About this Research Topic
Everyone who has accidentally poured salt into their coffee instead of sugar and has noticed this only upon drinking is aware of the fundamental difference between aware and unaware errors. Whereas aware errors are consciously perceived upon their commission, unaware errors do not cross the threshold of conscious perception (and might only be noticed retrospectively when their sometimes unpleasant consequences are experienced). Performance monitoring is a key element of human goal-directed behaviour. Detection of performance errors can lead to behavioural modifications in order to reach a desired goal. The question arises whether these error detections need to become conscious in order to allow behavioural modifications. To answer these questions it is necessary to separate aware from unaware errors. While having participants report the awareness of an error is trivial, setting up an experiment that generates a sufficient number of unaware errors is far from trivial. In this Research Topic we will therefore provide a short overview over the history of research on error awareness and the different paradigms used.
Error processing is not limited to changes in brain activity – there are also changes in the autonomic nervous system. Previous studies have shown that pupil diameter, skin conductance response and heart rate are peripheral markers for error processing. These autonomic reactions might either help us to become aware of an error or might represent a consequence of the error becoming aware. Thus, one key question is what comes first: conscious detection of an error or the autonomic reaction?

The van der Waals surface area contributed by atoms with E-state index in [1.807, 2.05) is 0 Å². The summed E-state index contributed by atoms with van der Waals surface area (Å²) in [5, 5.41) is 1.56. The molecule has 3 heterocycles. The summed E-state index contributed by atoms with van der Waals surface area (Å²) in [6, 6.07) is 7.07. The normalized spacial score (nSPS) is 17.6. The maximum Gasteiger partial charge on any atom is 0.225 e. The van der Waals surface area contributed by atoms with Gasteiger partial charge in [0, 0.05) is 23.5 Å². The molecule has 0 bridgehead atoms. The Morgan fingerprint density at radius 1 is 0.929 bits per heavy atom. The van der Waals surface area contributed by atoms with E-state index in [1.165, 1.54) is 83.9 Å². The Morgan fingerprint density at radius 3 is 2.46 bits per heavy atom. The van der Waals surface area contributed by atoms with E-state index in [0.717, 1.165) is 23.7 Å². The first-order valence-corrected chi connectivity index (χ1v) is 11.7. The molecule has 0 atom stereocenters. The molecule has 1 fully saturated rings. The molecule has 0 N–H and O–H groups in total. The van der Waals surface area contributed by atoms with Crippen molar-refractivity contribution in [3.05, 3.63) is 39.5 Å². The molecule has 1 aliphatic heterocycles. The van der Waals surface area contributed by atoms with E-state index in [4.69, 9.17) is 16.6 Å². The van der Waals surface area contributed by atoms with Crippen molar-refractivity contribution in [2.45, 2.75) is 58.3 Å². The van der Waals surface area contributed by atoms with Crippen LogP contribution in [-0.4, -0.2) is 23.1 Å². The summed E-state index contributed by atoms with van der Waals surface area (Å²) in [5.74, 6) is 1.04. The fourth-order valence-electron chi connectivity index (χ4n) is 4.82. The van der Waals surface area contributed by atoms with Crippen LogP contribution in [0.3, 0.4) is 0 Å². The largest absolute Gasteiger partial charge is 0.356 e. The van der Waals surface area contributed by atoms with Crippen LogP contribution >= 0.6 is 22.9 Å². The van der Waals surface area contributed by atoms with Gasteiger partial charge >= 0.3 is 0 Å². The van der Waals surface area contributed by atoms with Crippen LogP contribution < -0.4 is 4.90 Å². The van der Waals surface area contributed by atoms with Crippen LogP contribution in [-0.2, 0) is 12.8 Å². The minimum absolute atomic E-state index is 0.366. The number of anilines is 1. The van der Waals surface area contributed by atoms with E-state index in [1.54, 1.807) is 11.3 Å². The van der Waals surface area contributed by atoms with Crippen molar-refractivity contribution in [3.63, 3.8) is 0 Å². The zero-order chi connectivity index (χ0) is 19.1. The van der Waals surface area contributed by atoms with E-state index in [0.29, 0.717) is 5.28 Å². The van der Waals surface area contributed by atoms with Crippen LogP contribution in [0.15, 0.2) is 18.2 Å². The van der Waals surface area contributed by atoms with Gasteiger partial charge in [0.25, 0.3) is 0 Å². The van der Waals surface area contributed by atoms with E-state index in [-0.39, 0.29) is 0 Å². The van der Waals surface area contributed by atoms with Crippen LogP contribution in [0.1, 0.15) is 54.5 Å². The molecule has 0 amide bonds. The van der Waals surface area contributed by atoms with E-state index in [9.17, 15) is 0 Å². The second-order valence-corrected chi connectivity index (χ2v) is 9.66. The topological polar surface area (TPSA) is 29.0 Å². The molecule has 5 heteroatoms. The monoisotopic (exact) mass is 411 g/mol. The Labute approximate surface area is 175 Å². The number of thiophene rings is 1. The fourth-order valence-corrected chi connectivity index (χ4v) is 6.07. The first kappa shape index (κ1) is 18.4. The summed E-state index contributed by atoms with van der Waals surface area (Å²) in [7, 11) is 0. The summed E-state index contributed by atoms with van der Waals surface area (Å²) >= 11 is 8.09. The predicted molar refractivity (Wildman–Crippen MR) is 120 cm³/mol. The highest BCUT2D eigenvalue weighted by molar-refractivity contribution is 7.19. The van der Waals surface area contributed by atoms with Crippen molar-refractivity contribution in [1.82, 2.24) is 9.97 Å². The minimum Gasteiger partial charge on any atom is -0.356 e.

Since the error processing system is complex, influencing factors can be manifold: from psychiatric illnesses disturbing relevant transmitter systems to structural changes after traumatic brain injury or stroke. One key symptom of major psychiatric and neurologic diseases is unawareness with respect to cognitive or bodily deficits. Is this type of unawareness related to impaired conscious error perception, and does it affect behavioural adaptations following errors?
The aim of the Research Topic is to provide an overview over the current research in error awareness. It aims at widening the angle on its topic by including contributions from cognitive neuroscience, psychiatry, and neurology. Furthermore, linking error awareness to awareness of bodily states seems highly necessary. The brain architecture involved in providing interoceptive awareness will therefore be discussed. One key structure in human interoceptive awareness is the insular cortex. Special emphasize will be put on the anatomy and pathology of this structure.
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